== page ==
That experience sparked a deep involvement in local politics that continues to this day.

"We learned very quickly that the only way we could combat oppression is by being in and of ourselves, part of the politics and making sure we took part in the American democracy," says O'Dwyer. "And that developed a whole brand new way of thinking by the Irish - as opposed to any other immigrant group before or since - that you needed to organize, that you needed to be part of the fabric of American society quickly so you could make your mark in America.”

Indeed, Irish-Americans have made their mark in areas as diverse as labor unions, popular culture, law enforcement, journalism and finance. Famous Americans of Irish descent include John F. Kennedy and eight other U.S. presidents, the writers F. Scott Fitzgerald and Flannery O’Connor, industrialist Henry Ford, and boxing champions Jack Dempsey and Yankee Sullivan.

New wave

Tighter U.S. visa restrictions and citizenship requirements introduced during the 1960s, as well as an improved economy in Ireland over the past decade, slowed the rate of Irish immigration from its 20th century peak.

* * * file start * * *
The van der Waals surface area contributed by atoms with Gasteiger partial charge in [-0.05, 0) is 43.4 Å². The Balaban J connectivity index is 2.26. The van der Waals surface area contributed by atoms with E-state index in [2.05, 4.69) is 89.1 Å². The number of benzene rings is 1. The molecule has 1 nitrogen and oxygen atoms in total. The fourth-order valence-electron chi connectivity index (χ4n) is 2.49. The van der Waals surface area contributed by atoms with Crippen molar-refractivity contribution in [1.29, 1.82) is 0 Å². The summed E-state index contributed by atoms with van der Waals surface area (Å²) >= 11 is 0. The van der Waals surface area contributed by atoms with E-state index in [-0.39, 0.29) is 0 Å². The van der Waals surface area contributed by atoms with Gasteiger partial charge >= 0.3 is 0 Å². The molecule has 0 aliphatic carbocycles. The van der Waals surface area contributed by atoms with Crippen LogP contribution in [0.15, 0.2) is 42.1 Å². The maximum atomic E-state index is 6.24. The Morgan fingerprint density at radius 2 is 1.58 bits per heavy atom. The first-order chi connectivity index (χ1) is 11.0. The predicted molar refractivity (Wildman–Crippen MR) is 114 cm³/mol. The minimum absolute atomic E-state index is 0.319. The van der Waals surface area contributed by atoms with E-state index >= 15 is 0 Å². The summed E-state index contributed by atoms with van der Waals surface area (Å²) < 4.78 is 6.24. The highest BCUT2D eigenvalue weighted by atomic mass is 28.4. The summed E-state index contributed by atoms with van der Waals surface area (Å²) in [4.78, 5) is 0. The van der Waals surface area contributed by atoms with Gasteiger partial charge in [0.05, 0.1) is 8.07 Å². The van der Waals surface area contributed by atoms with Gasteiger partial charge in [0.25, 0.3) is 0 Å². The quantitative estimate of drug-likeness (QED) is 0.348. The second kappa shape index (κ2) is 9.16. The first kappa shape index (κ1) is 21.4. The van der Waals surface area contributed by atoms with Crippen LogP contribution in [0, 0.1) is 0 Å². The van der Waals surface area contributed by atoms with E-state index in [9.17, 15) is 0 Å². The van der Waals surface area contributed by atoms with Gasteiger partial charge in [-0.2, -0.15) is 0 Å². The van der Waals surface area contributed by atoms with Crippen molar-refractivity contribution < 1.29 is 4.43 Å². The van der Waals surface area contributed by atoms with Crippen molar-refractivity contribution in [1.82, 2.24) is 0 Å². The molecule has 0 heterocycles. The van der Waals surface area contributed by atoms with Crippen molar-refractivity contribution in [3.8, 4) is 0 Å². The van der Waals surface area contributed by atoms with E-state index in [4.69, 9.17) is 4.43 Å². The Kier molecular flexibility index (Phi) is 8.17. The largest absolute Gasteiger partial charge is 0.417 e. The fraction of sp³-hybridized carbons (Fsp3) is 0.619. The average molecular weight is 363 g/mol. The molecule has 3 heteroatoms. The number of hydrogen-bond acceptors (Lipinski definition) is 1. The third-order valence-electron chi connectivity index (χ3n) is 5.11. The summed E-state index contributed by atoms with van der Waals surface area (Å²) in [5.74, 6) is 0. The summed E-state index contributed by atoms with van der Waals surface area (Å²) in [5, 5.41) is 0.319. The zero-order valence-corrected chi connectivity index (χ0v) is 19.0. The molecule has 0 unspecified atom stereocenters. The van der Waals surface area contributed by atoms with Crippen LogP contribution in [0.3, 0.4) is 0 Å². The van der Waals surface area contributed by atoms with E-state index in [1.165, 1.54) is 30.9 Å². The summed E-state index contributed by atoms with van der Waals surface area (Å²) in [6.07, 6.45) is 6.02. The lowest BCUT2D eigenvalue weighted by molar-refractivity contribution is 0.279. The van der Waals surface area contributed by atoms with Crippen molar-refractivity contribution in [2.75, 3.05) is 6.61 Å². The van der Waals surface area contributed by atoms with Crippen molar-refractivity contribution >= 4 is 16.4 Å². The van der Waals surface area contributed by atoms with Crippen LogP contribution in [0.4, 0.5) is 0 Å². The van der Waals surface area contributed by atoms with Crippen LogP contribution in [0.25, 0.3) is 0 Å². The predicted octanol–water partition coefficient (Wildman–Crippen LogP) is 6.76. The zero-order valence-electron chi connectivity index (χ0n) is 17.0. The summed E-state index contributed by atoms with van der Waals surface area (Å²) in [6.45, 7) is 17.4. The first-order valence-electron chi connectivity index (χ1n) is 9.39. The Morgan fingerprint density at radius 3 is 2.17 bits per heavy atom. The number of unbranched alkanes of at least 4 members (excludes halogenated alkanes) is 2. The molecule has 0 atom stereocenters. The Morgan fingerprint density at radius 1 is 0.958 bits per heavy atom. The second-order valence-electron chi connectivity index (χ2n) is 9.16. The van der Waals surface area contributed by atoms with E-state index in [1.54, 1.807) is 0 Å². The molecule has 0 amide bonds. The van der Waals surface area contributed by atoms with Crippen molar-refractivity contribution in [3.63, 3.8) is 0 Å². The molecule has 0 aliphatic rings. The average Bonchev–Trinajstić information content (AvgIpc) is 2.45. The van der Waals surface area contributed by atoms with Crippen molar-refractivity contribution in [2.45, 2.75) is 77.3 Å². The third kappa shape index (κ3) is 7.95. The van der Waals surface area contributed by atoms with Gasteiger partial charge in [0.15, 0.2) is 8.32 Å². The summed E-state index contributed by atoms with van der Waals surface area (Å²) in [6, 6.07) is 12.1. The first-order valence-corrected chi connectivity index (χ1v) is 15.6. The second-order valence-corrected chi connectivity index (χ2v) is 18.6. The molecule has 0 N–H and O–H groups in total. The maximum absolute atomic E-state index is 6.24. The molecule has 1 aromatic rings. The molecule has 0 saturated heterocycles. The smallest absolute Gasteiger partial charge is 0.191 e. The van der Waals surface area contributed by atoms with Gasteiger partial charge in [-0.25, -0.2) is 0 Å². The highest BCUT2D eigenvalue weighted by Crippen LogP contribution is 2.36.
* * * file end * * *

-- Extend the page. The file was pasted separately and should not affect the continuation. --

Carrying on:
But the recent economic downturn has led to a new wave of Irish coming to New York, hoping to settle here. Emerald Isle Immigration Center chairman O’Dwyer says his organization helps thousands of Irish immigrants and would-be immigrants every year.

“America is different from Ireland with different customs, and different ways, and they are away from home for the first time and it’s our job to make sure that they are welcomed and that the transition is easy for them," he says. "We tell them that no matter what anyone has told you, people in New York love the Irish and as long as you work hard, the sky is the limit as it has been for many, many generations before.”

You May Like

Ukraine Purges Interior Ministry Leadership With Pro-Russian Ties

Interior Minister Avakov says 91 people 'in positions of leadership' have been fired, including 8 generals found to have links to past pro-Moscow governments More

US Airlines Point to Additional Problems of any Ebola Travel Ban

Airline officials note that even under travel ban, they may not be able to determine where passenger set out from, as there are no direct flights from Liberia, Guinea or Sierra Leone More

Nigerian President to Seek Another Term

Goodluck Jonathan has faced intense criticism for failing to stop Boko Haram militants More

This forum has been closed.
Comments
     
There are no comments in this forum. Be first and add one

Featured Videos

Your JavaScript is turned off or you have an old version of Adobe's Flash Player. Get the latest Flash player.
Talks to Resume on Winter Gas for Ukrainei
X
Al Pessin
October 25, 2014 4:21 PM
Ukrainian and Russian officials will meet again next week in an effort to settle their dispute over natural gas supplies that threatens to leave Ukraine short of heating fuel for the coming winter. VOA’s Al Pessin reports from London the dispute is complex, and has both economic and geopolitical dimensions.